Summer, Summer, Summer- TIME

Related Post: Structure in the Home Setting

For pretty much any parent the summer break from school will require some decision making and planning to keep the kids busy and engaged over the summer months. While this is a universal parenting concern, for parents with special needs children the loss of a daily routine/structure when school is out for the summer can bring anxiety, fear, and frustration, for both the parents and the children. 
A characteristic of ASD is difficulty with changes to routine, or a need for sameness to make sense of the environment. So if the child is used to getting up at 7am to get ready for a 6 hour school day with Ms. Bailey, and now suddenly they are just at home all day, this is a situation ripe for challenges.

It doesn't HAVE to lead to challenges though, as long as some strategies are put in place after careful planning and preparation.

With my clients, around this time of year I see tons of problem behaviors re-emerge, new challenging behaviors pop up, families stress levels increase, and due to everyone vacationing or needing to shift schedules around, often the one area of sameness over the summer break (the therapy schedule) can fluctuate quite a bit.

It would be great if both the parent and the therapy team could keep the same schedule (or possibly even increase hours) over the summer months, but this does not always work out. 

So with the consistency of both home and therapy being subject to change, how can a parent help their ASD child maintain routine over the summer? Glad you asked:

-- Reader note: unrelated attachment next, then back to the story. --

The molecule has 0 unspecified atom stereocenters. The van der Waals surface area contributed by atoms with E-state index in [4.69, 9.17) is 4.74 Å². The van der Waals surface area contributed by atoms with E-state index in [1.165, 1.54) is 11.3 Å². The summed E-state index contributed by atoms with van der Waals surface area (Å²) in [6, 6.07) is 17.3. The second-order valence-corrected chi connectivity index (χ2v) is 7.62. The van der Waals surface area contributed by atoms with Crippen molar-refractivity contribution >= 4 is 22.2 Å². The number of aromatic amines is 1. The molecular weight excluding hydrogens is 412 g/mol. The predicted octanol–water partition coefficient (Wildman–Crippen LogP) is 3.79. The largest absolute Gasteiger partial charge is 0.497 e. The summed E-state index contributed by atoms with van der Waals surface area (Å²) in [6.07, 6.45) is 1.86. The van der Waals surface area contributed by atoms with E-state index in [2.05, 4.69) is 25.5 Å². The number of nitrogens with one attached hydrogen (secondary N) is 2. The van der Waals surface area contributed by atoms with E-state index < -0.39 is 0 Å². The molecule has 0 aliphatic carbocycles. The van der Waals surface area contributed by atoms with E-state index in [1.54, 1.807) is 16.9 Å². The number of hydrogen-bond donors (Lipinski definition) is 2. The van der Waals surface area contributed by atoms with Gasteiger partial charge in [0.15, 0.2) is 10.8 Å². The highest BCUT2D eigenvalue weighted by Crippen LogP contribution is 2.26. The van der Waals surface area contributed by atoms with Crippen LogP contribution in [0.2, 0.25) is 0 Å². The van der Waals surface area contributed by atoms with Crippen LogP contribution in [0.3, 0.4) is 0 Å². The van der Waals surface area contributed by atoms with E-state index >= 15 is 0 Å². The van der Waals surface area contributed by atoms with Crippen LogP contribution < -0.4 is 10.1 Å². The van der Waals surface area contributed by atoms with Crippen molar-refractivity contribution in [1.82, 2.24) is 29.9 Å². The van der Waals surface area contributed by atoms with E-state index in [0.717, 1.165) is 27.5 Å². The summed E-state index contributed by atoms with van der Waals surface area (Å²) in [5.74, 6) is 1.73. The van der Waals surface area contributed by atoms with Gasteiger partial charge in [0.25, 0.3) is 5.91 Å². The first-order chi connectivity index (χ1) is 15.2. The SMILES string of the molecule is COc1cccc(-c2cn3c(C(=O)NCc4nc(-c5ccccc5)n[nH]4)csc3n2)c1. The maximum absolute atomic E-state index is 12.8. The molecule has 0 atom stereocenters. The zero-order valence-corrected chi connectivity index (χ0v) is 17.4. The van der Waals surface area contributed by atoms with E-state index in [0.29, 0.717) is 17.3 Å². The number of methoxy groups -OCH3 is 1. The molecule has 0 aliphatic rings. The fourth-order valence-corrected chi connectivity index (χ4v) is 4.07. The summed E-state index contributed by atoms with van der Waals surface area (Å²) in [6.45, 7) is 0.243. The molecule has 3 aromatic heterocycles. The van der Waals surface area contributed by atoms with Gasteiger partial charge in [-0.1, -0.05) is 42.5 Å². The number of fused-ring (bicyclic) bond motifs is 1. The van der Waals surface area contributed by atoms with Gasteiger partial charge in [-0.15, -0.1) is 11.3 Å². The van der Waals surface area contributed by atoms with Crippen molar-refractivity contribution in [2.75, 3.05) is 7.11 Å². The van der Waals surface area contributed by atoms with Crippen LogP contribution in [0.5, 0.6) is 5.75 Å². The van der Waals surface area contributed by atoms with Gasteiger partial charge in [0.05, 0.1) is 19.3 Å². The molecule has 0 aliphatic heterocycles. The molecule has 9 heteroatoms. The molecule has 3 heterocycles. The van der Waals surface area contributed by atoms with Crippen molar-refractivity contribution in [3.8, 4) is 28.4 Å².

1. Planning begins wayyyy before summer starts- With most of my clients I like to start talking about summer planning around the top of the year. What is the family's plan for the summer break? Will therapy hours continue, reduce, or increase? What activities will the child participate in? Just asking these questions gets everyone thinking about how best to prepare the child for the upcoming break, and allows enough time to prepare the child using repetition. Depending on the ability level of the child, this preparation may need to include skill acquisition, a revised daily schedule, visual supports, and/or conversation about the fact that school will be on pause for a few months.
  2. Work with the treatment team to decide what to focus on- The treatment team could be the child's teacher, the IEP team, the ABA team, etc. Whoever is working with the family to help the child learn and gain skills, should be considered a member of the treatment team. These professionals can give valuable information about what to focus on over the summer. Should reducing problem behaviors be the #1 goal? What about academics? Or self-help skills? For lots of my younger clients, we target toileting heavily during summer break because of the increase in time to practice but also it's hot so wearing less clothes means it's easier to spot accidents.